Monday through Friday with People of Faith: Day 130/260: Elijah

Read 1 Kings 18:1-19

Who is the Troubler?

After three years of drought, God sent Elijah to king Ahab. Upon seeing the prophet, the king declared, “Is that you, O troubler of Israel?” (1 Kings 18:17). One can imagine the amount of political propaganda Ahab had produced to blame the prophet for the drought, since Elijah was God’s mouthpiece in delivering the news (1 Kings 17:1). Hence, the king saw Elijah as the troublemaker, the one at fault.

Elijah made it clear, however, that the drought was Ahab’s doing. Elijah said, “I have not troubled Israel, but you and your father’s house have, in that you have forsaken the commandments of the Lord and have followed the Baals” (1 Kings 18:18). When one turns his back on God, he has no one to blame but himself for what happens. Still, the sinner will try to shift the blame.

This has been the habit of man since the beginning of time. The serpent tempted Eve to eat of the fruit of the tree of the knowledge of good and evil, and she did. Then she gave to her husband, and he ate. When God confronted Adam, what was his response? “The woman whom You gave to be with me, she gave me of the tree, and I ate” (Genesis 3:12). The man blamed not only his wife, but even blamed God Himself! To paraphrase, Adam said, “God, if you hadn’t made her in the first place, I wouldn’t be in this predicament now!”

Eve’s response to God was no better. “The serpent deceived me, and I ate” (Genesis 3:13). In essence, she claimed, “The devil made me do it!” Friends, the devil cannot make you do anything! Sin is a choice that we make. He can tempt you, but he cannot make you do anything!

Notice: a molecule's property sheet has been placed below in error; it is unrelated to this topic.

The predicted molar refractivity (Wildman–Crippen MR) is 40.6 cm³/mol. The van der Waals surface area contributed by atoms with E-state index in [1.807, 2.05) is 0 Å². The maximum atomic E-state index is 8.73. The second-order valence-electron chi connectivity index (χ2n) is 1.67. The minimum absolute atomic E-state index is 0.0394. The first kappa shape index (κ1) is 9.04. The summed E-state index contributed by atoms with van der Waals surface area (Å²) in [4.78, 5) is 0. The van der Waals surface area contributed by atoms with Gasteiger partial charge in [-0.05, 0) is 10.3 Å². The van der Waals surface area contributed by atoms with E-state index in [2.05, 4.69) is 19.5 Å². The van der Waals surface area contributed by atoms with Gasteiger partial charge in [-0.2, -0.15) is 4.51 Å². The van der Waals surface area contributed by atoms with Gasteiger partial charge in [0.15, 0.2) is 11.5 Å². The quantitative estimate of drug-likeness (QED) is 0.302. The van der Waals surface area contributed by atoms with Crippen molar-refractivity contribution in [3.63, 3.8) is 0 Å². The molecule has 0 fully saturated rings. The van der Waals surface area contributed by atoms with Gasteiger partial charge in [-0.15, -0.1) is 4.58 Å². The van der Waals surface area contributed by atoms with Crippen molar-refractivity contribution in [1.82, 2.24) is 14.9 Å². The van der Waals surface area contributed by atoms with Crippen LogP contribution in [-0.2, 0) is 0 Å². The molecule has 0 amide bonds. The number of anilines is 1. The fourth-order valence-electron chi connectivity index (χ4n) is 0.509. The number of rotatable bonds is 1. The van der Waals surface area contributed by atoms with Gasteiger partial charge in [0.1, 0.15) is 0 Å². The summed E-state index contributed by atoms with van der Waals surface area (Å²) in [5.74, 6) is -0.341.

Ahab wanted to blame Elijah for the drought, but it was Ahab’s rebellion against the truth that caused it. Elijah was not the troubler of Israel; Elijah wanted Israel to do what was right! Ahab was the man who “did evil in the sight of the Lord, more than all who were before him….Ahab did more to provoke the Lord God of Israel to anger than all the kings of Israel who were before him” (1 Kings 16:30, 33).

When confronted with sin, what is your response? Do you call the one who attempts to restore you the troublemaker? Do you shift blame to others? Or do you accept the responsibility and consequences for your own actions?

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